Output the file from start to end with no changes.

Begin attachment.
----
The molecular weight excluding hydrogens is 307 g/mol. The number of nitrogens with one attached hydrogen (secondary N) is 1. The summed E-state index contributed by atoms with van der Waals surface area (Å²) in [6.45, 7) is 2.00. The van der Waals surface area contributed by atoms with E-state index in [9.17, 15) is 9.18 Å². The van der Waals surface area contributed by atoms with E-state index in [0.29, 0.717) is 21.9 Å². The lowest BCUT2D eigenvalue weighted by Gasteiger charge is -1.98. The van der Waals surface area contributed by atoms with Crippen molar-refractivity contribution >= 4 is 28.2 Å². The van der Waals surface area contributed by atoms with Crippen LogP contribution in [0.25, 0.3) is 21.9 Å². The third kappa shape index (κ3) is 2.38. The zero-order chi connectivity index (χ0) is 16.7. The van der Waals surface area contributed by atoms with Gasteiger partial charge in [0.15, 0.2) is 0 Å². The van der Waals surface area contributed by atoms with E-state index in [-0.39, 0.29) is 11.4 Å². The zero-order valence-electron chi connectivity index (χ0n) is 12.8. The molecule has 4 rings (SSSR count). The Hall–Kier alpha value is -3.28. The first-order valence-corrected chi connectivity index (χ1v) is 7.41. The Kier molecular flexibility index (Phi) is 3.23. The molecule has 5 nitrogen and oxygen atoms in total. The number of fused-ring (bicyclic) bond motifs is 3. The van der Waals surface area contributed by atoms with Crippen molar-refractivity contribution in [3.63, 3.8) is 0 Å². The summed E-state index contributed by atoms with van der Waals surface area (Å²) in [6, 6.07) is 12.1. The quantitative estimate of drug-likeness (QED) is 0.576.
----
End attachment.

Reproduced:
The molecular weight excluding hydrogens is 307 g/mol. The number of nitrogens with one attached hydrogen (secondary N) is 1. The summed E-state index contributed by atoms with van der Waals surface area (Å²) in [6.45, 7) is 2.00. The van der Waals surface area contributed by atoms with E-state index in [9.17, 15) is 9.18 Å². The van der Waals surface area contributed by atoms with E-state index in [0.29, 0.717) is 21.9 Å². The lowest BCUT2D eigenvalue weighted by Gasteiger charge is -1.98. The van der Waals surface area contributed by atoms with Crippen molar-refractivity contribution >= 4 is 28.2 Å². The van der Waals surface area contributed by atoms with Crippen LogP contribution in [0.25, 0.3) is 21.9 Å². The third kappa shape index (κ3) is 2.38. The zero-order chi connectivity index (χ0) is 16.7. The van der Waals surface area contributed by atoms with Gasteiger partial charge in [0.15, 0.2) is 0 Å². The van der Waals surface area contributed by atoms with E-state index in [-0.39, 0.29) is 11.4 Å². The zero-order valence-electron chi connectivity index (χ0n) is 12.8. The molecule has 4 rings (SSSR count). The Hall–Kier alpha value is -3.28. The first-order valence-corrected chi connectivity index (χ1v) is 7.41. The Kier molecular flexibility index (Phi) is 3.23. The molecule has 5 nitrogen and oxygen atoms in total. The number of fused-ring (bicyclic) bond motifs is 3. The van der Waals surface area contributed by atoms with Crippen molar-refractivity contribution in [3.63, 3.8) is 0 Å². The summed E-state index contributed by atoms with van der Waals surface area (Å²) in [6, 6.07) is 12.1. The quantitative estimate of drug-likeness (QED) is 0.576.